I enticed an eleven pound green lingcod with a golden-colored, super-soft, scampi tail. This bugger fought me all the way to the surface where James planted the gaff pronto. I added it to my sack along with nice gophers, and blues and released another ling just 3/4" shy of legal.

Somewhere towards the end of the day I flipped a "flylined" Storm anchovy down and got hit by a very respectable cabezone which added considerable weight to my already decent sack.

Imagine my surprise when I discovered I had the biggest fish yet again! Ok I'm now 3 for 3 for jackpot fish on the Queen of Hearts this year. I wonder if I'll get to push the envelope and do it again before the year's over.


October 21

Ah my favorite time of year, Indian Summer, and what better way to celebrate it than to go out shallow-water, light-tackle rockfishing. I scooted out on the Queen of Hearts this morning and Capt. Bob worked several spots down as far as San Gorgonio. Shallow-water from 40-60' was the game plan for most of the day. We did do a few drifts in 100'. Only 2 keeper lings for about a half dozen anglers but I managed to get one of them for the dinner table. Jeff will be happy... (and jackpot ling ALWAYS tastes good, lol!)

We did note some really unusual blues/blacks. They had gold colorations around their heads. Kinda looked like they were breeding with olives or something. Wish I'd had the camera.


September 30

Today I had the pleasure of hunting albacore with new friends on the Boston Whaler Innamorata. Regarding Captain Wendy (AKA LaSwamprat), first off I have to say I haven’t been as impressed by meeting a new angling buddy since I met Cheryl. She addressed safety issues at the ramp, discussed the plan and was ready to roll. It is not often I that feel comfortable enough to forgo shoulder-surfing on a long ride out in the dark and attempt to rest. Her boating skills are impeccable and as her fishing skills improve she’s going to be first class competition. I would be honored to deck her boat again!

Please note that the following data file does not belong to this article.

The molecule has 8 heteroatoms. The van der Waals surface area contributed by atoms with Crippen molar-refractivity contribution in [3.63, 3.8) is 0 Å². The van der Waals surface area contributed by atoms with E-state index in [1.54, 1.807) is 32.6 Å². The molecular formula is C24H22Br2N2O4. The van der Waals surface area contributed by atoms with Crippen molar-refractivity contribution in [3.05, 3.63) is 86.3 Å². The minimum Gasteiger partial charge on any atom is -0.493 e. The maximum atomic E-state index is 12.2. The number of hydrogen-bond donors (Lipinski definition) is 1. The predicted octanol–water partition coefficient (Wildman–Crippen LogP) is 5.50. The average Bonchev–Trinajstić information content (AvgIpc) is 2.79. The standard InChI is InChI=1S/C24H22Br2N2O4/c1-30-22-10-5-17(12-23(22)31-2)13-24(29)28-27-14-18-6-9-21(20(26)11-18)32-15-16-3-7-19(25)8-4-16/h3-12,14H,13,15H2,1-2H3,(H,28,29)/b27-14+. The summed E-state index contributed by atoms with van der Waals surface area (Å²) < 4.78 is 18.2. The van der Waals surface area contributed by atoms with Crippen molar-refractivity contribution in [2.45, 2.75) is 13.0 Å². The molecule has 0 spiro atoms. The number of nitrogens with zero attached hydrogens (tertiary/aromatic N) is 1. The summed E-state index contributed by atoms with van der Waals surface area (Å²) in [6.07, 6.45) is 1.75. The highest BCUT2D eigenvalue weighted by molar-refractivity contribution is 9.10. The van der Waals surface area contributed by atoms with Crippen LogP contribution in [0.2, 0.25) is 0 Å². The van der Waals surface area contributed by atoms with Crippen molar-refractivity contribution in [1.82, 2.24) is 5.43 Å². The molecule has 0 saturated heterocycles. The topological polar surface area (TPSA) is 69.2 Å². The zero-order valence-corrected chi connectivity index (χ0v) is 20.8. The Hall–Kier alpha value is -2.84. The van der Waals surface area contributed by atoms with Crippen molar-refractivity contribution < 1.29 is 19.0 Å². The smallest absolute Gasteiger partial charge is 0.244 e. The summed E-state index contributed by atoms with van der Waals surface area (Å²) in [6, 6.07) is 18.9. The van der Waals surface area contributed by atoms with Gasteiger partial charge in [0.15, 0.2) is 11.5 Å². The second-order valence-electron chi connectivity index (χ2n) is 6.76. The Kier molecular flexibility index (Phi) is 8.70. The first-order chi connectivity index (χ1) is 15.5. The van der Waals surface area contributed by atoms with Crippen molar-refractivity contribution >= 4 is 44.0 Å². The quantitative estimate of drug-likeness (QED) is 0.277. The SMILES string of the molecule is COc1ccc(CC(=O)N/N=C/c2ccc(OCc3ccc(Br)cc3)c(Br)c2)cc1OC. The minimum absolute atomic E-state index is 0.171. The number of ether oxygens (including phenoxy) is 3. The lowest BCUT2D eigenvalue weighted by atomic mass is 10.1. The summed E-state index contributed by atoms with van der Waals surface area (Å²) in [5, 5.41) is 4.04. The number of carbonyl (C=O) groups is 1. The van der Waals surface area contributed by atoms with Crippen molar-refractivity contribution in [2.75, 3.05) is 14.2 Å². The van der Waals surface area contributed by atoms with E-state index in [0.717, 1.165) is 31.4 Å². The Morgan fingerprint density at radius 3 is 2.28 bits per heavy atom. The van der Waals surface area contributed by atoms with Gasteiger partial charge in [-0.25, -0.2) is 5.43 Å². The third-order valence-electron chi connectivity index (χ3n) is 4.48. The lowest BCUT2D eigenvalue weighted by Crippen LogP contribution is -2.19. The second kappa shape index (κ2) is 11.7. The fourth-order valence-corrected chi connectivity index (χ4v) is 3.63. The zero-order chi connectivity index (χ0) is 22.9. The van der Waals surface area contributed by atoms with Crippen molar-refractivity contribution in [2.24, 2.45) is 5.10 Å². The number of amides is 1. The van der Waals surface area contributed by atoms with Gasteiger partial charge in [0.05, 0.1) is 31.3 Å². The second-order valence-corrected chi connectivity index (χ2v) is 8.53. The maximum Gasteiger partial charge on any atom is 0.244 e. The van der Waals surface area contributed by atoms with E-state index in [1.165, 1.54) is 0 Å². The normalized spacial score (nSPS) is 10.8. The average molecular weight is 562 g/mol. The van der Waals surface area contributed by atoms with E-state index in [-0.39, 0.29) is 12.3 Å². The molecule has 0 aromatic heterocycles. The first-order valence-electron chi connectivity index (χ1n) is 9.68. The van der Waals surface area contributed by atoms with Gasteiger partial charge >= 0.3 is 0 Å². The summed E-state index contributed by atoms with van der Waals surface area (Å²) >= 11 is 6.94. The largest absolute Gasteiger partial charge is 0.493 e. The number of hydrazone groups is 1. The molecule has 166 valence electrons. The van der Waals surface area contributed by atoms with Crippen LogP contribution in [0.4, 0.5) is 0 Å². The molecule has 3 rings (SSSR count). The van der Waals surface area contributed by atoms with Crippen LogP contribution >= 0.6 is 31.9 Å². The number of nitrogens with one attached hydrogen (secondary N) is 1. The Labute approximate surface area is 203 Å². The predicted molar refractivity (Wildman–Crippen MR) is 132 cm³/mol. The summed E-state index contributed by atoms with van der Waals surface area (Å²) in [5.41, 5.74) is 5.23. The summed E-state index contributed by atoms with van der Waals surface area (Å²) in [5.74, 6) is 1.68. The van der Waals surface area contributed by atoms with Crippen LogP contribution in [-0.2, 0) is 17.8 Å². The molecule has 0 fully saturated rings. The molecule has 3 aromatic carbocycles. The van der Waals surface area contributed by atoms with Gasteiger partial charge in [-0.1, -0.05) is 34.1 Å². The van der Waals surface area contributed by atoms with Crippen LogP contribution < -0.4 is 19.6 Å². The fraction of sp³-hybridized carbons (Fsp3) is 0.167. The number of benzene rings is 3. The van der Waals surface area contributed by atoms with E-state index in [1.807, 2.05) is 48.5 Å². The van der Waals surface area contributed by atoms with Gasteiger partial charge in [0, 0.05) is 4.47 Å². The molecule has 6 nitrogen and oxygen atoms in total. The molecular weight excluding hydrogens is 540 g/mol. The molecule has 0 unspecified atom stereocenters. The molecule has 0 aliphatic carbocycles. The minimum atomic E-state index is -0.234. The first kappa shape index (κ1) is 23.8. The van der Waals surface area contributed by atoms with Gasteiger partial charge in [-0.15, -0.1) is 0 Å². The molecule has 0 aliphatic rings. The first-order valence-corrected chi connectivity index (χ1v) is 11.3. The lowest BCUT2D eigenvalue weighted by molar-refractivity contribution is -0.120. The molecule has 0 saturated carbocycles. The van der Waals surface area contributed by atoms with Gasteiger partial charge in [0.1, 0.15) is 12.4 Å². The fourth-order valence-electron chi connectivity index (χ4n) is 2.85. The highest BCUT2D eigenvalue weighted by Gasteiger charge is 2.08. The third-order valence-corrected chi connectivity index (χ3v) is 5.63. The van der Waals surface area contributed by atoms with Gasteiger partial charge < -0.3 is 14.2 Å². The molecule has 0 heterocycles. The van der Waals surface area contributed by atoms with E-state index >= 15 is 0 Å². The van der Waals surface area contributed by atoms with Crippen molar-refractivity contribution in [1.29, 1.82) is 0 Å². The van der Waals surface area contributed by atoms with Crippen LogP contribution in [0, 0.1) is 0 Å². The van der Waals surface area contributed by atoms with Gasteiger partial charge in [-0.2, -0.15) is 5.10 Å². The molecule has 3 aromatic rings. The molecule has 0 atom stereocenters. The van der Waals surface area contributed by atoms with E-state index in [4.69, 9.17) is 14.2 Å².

Wendy’s husband, Ken, is an all around nice guy to roll with and also very knowledgeable on the water. I had to beg Wendy and him to give up the wheel a couple times.

Dave (AKA Ddawg) rounded out our crew. It was a pleasure sharing the deck responsibilities with him and allowed me run with some options. I feel everyone has something to bring to the table and I like learning new things as much as I like teaching stuff I know. It’s always nice to have someone aboard who can grab a rod out of the overhead rocket launchers without needing a ladder. He was quick on rigging gear too. I also liked his fish cutting techniques.

We left the launch ramp at Half Moon Bay at 3 am and with a flat ocean we were able to fairly race out to the Pioneer Seamount. Dave laid out the guns and picked the first spread. He mixed it up with some nice chrome jet-head cedar plugs, a few black & purple clones and various other color patterns. After finding a hard temperature break we trolled for about an hour, however the water stayed on the cold side never budging over 59 degrees so running to another location was suggested. We headed back in to the Guide Seamount and found 60 degree water. The water color and clarity looked a lot more promising here too. We couldn’t believe how beautiful the ocean and weather was!

We had nine rods working and a few swimbait rigs standing by. As we crossed into the center of the seamount we got our first takedown. I tried to get a fish going as Dave pulled in the first troll fish but I had no takers. Dave’s fish took down a black & purple cedar plug on the whisky line. We continued trolling and headed for the 601.

I examined the stomach contents of the fish and suggested the next spread choice; saury. The water started to heat up a couple of degrees. Conditions were perfect but where were the fish? About this time I was also becoming quite the chummer (tossing dry cat food) and at one point I looked up and right in front of me my Penn 15 KG was dumping line in “silent mode”. I first thought it was kelp but lo and behold the kelp fought back. Everyone rallied in perfect unison to contribute boxing this creature. Sure enough it hit a saury-colored jig and at the cutting station we found a 9-10” one in its belly.